Friday, April 29, 2022
From Debut to HBO: Kim Johnson on Her First Book, This Is My America
Our 2022 honoree, young adult author Kim Johnson, released her debut novel, This Is My America, in 2020. The “incredible and searing” story of racial injustice in America was awarded the Pacific Northwest Book Award and Malka Penn Human Rights Award for Children’s Literature and will soon be a television series on HBO Max. Ms. Johnson joined us for the Representation in YA panel at last year’s festival, and we are thrilled she will kick off the 2022 festival in conversation with C.J. Farley, an arts critic (formerly of the WSJ) and author of many titles, including the YA novel Zero O’Clock.
Saturday, April 30, 2022
Breakfast with the Poets
Yet another year without coffee! But we’ve got strong poetry to get you up and going. Seven Powow River Poets, Midge Goldberg, Don Kimball, Jean Kreiling, Zara Raab, Andrew Szilvasy, Paulette Turco, and Deborah Warren will read from books they’ve published since last year’s festival.
The Duchess Countess: The Woman Who Scandalized 18th Century England
Discover the adventurous life of the stylish and scandalous Elizabeth Chudleigh, Duchess of Kingston—a woman whose infamous trial was bigger news in British society than the American War of Independence. Extensively researched, highly entertaining, and full of decadence and wit, The Duchess Countess brings one of England’s most notorious women to life. Author Catherine Ostler speaks with Suzanne Leopold of Suzy Approved Book Reviews about this sensational woman who refused to be defined by society’s expectations.
Tennis Anyone? Christopher Clarey in Conversation About His Bestselling Biography of Roger Federer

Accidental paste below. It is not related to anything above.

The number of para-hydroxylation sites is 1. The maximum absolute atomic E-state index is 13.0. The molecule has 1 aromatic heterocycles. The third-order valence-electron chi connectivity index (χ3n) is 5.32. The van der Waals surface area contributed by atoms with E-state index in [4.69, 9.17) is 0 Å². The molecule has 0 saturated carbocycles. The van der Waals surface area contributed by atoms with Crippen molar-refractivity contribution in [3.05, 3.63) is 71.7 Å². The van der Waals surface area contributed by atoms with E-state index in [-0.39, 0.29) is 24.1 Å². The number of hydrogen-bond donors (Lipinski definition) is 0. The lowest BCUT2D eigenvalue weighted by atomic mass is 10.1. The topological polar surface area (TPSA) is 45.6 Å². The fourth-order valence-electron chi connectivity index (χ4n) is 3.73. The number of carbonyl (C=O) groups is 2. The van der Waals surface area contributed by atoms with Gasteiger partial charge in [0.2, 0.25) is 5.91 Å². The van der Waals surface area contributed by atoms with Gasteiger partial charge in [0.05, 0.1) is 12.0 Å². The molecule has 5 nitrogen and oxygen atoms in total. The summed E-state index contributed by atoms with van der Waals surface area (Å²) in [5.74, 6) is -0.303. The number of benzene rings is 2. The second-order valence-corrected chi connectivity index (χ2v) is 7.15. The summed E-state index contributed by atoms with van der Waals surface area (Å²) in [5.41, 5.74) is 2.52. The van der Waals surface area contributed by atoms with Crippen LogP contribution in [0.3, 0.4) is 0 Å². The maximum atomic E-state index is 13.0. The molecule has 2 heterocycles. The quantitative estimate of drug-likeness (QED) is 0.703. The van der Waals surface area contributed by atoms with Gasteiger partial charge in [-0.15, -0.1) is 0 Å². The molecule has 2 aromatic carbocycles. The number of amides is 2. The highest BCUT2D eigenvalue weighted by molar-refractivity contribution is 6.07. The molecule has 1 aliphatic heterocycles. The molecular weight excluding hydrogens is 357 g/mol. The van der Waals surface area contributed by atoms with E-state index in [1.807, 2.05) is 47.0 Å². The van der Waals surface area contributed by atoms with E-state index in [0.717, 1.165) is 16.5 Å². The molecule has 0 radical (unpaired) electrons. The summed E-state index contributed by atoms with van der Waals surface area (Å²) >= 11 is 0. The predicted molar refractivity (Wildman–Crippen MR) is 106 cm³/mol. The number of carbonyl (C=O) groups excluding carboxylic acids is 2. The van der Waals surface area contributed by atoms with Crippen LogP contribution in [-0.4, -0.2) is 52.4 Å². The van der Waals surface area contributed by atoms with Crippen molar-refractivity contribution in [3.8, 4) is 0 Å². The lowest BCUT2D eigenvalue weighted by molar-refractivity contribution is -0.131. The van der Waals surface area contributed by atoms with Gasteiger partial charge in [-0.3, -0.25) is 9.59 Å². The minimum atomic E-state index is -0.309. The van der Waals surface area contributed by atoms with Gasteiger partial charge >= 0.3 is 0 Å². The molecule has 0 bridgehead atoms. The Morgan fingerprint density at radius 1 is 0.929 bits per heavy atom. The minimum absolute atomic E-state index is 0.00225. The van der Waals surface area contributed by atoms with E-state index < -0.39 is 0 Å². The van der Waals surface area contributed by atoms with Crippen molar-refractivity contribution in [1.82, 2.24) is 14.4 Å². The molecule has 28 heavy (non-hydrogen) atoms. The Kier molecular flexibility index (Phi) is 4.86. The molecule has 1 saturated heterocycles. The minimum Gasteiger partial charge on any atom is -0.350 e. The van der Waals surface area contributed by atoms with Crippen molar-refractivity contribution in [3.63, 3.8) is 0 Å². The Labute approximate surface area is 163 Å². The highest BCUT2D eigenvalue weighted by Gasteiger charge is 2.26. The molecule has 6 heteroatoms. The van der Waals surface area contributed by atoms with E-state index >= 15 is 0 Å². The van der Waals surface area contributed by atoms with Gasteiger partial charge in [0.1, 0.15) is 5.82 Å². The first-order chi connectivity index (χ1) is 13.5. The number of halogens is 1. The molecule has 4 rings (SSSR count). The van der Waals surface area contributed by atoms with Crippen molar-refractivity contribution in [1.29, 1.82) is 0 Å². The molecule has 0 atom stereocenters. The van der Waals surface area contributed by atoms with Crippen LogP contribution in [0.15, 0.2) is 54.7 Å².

The Master: The Long Run and Beautiful Game of Roger Federer chronicles the astounding career of one of the best tennis players in history. Christopher Clarey, a tennis writer for the New York Times and a longtime West Newbury resident, brings the legend to life with unparalleled access not only to the man himself, but also other tennis greats, including Rafael Nadal, Novak Djokovic, and Andy Roddick. More than 100,000 copies of the book have been sold worldwide and it is a national bestseller in six countries, including the U.S., where it was on both The New York Times overall bestseller list and the list for non-fiction. Mr. Clarey will be in conversation with Dyke Hendrickson, a local historian and lifelong fan of the game.
Fly Girl: A Memoir
Fresh out of college in 1978, Ann Hood joined the glamorous ranks of flight attendants. She carved chateaubriand in the first-class cabin, found romance on layovers in London and Lisbon, and walked more than a million miles in high heels. Packed with funny, moving, and shocking stories, Ann’s memoir, Fly Girl, captures the nostalgia and magic of air travel at its height. Julia Cooke, the author of Come Fly the World: The Women of Pan Am at War and Peace, joins Ann Hood in a conversation about the Golden Age of air travel and the thrill that remains with every takeoff.
The Lengths That We Will Go To: In Conversation with C.J. Farley and Desmond Hall
C.J. Farley (Zero O’Clock) and Desmond Hall (Your Corner Dark) explore the lengths that people are willing to go—whether it’s for family or what you believe in. From Farley’s “insightful, eye-opening, and inventive story” to Hall’s tale “that ties you up, turns you inside-out, wrings you like a wet cloth” (Jason Reynolds), these YA reads tackle serious issues that youth face today.